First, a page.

Originally the giant lily – Cardiocrinum giganteum was called Lilium giganteum but has since been placed in separate genus now known as Cardiocrinum.
The cardiocrinum was first found by Dr. Wallich in Nepal about 1825 and was introduced to cultivation from seeds sent from central Asia to the Botanic Garden of Glasnevin in 1847.
From here seeds and seedlings were widely distributed.
The plant first flowered in the British Isles in 1852. It seems to take seven years from the sowing of the seed to blooming time. The native habitat of this superb flower is along the Himalayas from Simla to the northernmost point of Myanmar (Burma) and on into eastern Tibet.
Why Some Grow Others Don’t
It is always impossible to explain why certain plants from localities like Tibet should be hardy in southern New York, while others from the same locality cannot live at all. Fortunately this plant is hardy for some people.
In general, I am not enthusiastic about gigantic flowers such as forced chrysanthemums, or dahlias, but this cardiocrinum is so perfectly proportioned from the tip of the flowering spike down to the huge leaves at the base, that it is an exception.
Planting Cardiocrinum Bulbs
After searching I found a source for Cardiocrinum bulbs. After purchasing 6 small bulbs, two each were planted in three different localities to see which would prove the most suitable.
The best situation proved to be on the edge of the woods and back of a pond where the soil was black and powdery to the touch, composed of many year’s accumulation of rotted leaves.
Here in partial shade the bulbs were planted deep enough to have a shallow covering of soil. No protection other than a scattering of leaves was given to them, except chicken wire to keep off “critters”.
The soil must be acid since azaleas, blueberries and clethra grow wild there. There is also a covering of jewel weed and Primula japonica has seeded itself along the shores of the pond.
For the first two years only leaves came up, borne on fairly long stalks. They were large, glossy and yellow green. Then in spring after a most trying winter, three stalks began to grow.
From the beginning of June round stems rose slowly and majestically topped at each stage by a growth that resembled a pineapple which made me think it contained the unopened flowering spike.
Instead, it unfolded into leaves which would place themselves alternately along the lengthening stem. More and more pineapples appeared and meanwhile the stem continued to grow higher and more slender. It measured about three inches across at the base.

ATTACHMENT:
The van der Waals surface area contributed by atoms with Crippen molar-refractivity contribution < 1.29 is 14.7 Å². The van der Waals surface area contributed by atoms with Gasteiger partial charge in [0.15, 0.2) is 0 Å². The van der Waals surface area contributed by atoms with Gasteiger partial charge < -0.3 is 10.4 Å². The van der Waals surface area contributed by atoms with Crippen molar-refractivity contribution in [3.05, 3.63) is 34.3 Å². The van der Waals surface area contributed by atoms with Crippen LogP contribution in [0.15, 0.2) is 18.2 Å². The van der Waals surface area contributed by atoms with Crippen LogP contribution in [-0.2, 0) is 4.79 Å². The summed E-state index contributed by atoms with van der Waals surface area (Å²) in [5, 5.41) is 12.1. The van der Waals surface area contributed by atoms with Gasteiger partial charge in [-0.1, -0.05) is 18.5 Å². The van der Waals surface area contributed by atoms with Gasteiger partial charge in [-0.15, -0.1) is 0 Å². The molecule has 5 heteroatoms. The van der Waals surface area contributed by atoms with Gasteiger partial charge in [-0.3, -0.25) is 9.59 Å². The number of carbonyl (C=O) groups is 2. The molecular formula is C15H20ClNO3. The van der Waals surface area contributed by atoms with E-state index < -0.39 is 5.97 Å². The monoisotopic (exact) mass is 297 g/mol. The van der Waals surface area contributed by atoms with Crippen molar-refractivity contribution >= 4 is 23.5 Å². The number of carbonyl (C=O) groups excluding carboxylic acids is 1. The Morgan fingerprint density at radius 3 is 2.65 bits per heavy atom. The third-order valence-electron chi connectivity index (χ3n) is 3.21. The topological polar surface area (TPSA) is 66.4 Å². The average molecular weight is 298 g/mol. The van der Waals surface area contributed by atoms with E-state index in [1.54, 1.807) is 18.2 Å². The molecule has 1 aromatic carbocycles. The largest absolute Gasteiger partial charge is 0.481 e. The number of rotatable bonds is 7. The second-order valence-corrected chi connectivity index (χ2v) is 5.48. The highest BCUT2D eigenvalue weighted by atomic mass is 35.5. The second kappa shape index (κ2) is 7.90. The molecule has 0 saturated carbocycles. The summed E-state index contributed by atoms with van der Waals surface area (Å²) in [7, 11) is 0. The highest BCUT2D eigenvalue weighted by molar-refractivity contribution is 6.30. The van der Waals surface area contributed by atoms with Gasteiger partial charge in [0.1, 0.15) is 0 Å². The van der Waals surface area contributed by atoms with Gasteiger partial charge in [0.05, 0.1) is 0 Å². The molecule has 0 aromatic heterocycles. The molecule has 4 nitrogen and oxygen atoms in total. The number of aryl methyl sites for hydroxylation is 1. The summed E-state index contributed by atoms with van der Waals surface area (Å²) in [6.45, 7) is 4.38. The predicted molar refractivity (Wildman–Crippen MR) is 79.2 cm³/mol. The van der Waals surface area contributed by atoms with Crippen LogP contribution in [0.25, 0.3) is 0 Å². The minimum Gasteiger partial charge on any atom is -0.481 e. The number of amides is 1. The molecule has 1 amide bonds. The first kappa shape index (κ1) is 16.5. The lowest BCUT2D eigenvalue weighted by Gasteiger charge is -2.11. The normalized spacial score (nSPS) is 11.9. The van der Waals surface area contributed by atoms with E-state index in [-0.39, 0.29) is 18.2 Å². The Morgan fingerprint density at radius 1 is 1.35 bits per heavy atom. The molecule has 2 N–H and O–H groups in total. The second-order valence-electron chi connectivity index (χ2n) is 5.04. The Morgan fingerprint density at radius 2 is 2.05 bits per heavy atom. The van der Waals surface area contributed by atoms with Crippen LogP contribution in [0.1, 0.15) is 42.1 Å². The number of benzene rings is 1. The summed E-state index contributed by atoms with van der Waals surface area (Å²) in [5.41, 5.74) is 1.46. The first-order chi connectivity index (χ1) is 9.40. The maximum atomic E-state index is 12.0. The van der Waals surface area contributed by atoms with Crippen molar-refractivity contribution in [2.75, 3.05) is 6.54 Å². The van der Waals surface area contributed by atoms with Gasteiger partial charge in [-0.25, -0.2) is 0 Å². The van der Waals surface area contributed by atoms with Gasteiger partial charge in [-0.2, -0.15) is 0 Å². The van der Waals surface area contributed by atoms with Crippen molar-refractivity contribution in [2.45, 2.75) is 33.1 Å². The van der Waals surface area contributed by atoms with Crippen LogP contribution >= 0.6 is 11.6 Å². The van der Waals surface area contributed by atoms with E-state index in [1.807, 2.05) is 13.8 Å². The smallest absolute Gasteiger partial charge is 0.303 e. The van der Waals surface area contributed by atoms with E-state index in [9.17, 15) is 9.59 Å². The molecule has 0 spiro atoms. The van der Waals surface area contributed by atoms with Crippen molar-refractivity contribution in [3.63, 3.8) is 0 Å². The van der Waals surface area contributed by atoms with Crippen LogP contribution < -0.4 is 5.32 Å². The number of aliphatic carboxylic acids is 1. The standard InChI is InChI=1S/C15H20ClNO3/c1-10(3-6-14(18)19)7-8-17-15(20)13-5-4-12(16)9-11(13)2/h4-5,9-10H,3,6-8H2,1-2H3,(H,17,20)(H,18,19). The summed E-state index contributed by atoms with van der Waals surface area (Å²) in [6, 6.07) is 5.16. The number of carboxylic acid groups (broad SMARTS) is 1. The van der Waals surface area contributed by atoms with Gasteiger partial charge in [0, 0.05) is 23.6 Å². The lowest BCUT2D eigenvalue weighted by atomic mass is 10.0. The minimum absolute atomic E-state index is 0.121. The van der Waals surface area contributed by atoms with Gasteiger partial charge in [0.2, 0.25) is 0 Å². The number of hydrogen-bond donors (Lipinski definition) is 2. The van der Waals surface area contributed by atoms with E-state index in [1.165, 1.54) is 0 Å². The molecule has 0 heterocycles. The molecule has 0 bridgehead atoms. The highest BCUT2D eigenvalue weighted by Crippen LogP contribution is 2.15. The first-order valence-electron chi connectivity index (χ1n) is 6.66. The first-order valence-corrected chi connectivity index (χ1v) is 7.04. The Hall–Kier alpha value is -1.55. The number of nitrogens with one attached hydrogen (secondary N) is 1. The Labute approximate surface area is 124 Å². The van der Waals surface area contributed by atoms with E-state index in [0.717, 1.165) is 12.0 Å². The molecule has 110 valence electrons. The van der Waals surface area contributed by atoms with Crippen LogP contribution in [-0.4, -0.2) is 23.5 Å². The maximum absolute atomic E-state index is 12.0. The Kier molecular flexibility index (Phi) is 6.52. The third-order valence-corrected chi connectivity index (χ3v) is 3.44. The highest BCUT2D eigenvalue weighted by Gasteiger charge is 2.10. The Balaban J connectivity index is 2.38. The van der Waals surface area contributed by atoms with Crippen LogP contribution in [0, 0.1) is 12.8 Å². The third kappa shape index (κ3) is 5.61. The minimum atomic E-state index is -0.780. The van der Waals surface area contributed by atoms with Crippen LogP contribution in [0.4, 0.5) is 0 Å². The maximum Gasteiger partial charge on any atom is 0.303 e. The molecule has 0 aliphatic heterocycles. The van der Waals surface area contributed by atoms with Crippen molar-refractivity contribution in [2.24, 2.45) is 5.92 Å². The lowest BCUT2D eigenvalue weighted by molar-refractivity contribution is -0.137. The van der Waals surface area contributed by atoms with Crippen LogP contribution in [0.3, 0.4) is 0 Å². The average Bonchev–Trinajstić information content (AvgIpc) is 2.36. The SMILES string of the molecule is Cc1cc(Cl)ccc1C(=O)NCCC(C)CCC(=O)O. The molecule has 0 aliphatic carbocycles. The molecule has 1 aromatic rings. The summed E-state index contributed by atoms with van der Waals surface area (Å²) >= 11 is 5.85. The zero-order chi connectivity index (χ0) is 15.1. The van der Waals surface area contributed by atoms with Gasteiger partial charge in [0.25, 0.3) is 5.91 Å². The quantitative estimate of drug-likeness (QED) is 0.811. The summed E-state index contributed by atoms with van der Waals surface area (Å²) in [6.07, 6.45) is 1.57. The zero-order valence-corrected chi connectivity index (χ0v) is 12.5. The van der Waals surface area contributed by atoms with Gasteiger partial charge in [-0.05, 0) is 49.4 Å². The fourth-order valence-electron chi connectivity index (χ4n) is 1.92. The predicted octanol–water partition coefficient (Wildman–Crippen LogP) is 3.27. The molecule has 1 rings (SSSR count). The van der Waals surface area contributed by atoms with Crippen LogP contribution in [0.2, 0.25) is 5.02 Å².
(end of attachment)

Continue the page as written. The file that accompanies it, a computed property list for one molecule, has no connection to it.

These stems were hollow inside on one plant but not on the other two. They did not sway or bend but stood up stiff and straight. Every morning I would investigate to see what progress had been made.
Eventually, late in June, upon reaching six feet and four inches, the flowering spike began to form. By the time the plant was fully in bloom, it measured nine feet two inches in height. That was the tallest of the three stalks.
The whole plant is smooth. The largest leaves were at the base and rose out of the ground. The foliage of my lilies did not form what I would call a rosette but seemed to be disposed in four sets of leaves coming as if from offsets close to the main stem.
The leaves were magnificent, of a glossy green, basally cordate and terminating in a point. They measured 11 inches in length and 10 inches in width and arched from a stalk about thirteen inches long.
They became much smaller as they rose. Superficially they looked something like the leaves of skunk cabbage except for their glossiness and elegance of form.
Blooming Magnificence of Cardiocrinum Giganteum
The flowering spike was seventeen inches long and each of the tubular narrow flowers measured seven inches in length and about three to four across at the mouth.
The tips of the segments did not turn back as much in the flowers as in the pictures taken of flowers in Tibet. They opened greenish white and became paler as they aged.
Inside, on the lower half, the segments were marked with brown magenta and the pollen was yellow. I could not make out the rhythm of their opening whether it was from top to bottom or bottom to top. It seemed hither and yon to me, but most of the flowers on the top opened first.
The effect of these plants with their broad leaves and graceful spires of bloom was startling to behold.
To me they looked majestic and tropical in their luxuriance and I can picture them standing in their whiteness against conically shaped evergreens with snowcapped mountains.
In the garden, the whiteness was stunning against the green of the deciduous leaves and, on a hot summer afternoon, the air all around them was filled with fragrance.
Woodcock and Stearn in their book “Lilies of the World,” recommend lifting the original bulb after the stem has died down and replanting the offsets a little apart so they will not crowd each other.
I opted for waiting on the stem to die and to see how far apart the offsets are before moving them.